DALLAS — Dallas is one step closer to a massive toll road more than a decade in the making.
The Trinity Parkway is planned as a six-lane, nine-mile stretch of toll road linking Southeast Dallas to Northwest Dallas — from U.S. 175 to Interstate 35E.
Voters approved the bond issue for the $246 million project in January 1998. But some didn't realize the complexities of a plan that will totally remake the area.
"We had no earthly idea that no other city in this country had tried to put together flood control, transportation and recreation," said Craig Holcomb, executive director of the Trinity Commons Foundation.
On Monday, the city's Transportation and Trinity River Project Committee members heard the final environmental impact statement.
"The Trinity Parkway is a part of a solution to that problem," Holcomb said. "It will carry 200,000 vehicles a day, and is by far the cheapest way to do this because the city already owns the land."
But sixteen years after voters initially approved it, some still call the toll road unnecessary.
"Some of us believe that the best way to move forward on this project is to not move forward at all," said Dallas City Council member Sandy Greyson.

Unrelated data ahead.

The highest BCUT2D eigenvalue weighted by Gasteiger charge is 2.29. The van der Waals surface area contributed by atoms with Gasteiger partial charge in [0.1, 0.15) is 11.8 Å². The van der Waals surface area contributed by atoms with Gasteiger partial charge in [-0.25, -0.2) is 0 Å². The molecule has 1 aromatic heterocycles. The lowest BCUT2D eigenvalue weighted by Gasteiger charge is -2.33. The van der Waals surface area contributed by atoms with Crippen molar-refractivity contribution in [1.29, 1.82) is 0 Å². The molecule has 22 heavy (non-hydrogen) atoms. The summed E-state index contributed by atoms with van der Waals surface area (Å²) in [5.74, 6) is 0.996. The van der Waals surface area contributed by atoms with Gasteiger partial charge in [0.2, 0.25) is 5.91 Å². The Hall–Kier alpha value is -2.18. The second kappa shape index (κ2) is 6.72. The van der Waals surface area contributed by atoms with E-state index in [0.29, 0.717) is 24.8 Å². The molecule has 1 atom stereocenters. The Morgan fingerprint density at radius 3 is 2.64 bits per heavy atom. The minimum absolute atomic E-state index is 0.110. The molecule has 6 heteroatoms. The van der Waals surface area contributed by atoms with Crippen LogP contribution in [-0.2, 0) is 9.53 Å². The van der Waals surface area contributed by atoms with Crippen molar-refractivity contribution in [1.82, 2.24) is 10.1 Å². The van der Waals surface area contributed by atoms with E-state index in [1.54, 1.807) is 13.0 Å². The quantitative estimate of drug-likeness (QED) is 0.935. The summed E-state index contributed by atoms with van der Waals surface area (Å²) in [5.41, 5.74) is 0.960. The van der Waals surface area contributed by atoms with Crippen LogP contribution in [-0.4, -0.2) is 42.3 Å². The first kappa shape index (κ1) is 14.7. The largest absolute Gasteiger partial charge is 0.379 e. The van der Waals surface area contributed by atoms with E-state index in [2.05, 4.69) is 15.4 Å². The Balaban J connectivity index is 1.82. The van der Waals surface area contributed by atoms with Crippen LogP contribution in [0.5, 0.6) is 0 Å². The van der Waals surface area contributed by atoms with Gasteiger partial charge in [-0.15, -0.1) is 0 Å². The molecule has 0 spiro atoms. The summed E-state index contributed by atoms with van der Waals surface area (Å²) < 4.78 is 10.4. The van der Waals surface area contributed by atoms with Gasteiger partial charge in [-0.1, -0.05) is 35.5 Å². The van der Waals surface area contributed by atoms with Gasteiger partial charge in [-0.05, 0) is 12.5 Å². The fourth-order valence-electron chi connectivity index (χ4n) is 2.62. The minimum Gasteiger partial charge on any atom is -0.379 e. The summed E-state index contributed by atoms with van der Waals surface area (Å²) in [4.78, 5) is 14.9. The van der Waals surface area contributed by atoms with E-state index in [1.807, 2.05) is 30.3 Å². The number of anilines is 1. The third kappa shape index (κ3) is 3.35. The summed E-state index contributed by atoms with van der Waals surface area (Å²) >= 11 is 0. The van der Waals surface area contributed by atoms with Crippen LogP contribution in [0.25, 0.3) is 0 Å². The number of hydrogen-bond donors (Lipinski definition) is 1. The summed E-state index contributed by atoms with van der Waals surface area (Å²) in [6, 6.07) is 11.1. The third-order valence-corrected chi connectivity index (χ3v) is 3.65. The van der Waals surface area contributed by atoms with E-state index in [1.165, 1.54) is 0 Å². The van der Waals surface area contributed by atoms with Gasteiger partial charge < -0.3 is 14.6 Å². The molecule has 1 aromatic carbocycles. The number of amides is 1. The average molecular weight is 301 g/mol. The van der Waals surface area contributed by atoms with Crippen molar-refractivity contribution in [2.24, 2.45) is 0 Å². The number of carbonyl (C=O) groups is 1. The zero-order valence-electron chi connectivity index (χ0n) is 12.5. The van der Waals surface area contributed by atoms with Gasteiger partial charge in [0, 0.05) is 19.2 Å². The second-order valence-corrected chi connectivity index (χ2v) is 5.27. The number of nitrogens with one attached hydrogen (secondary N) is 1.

Greyson is advocating against the new road, saying it's a terrible idea. Her main concern building a highway parallel to a crucial waterway.
"Probably the better question is: Do you build this road in-between the levees in an area that is used as a floodway to remove our flood waters from this city? Do you really want to put a road in the levees?" Greyson asked.
While opinions on the project vary, the final call will come from Washington. The Federal Highway Administration will decide if the project gets the green light later this year.
A public hearing to discuss the Trinity Parkway will be held at 7 p.m. on Thursday, April 24 at the Kay Bailey Hutchison Convention Center in Dallas, 650 South Griffin Street. Staffers will be available to answer questions at an open house that starts at 5 o'clock.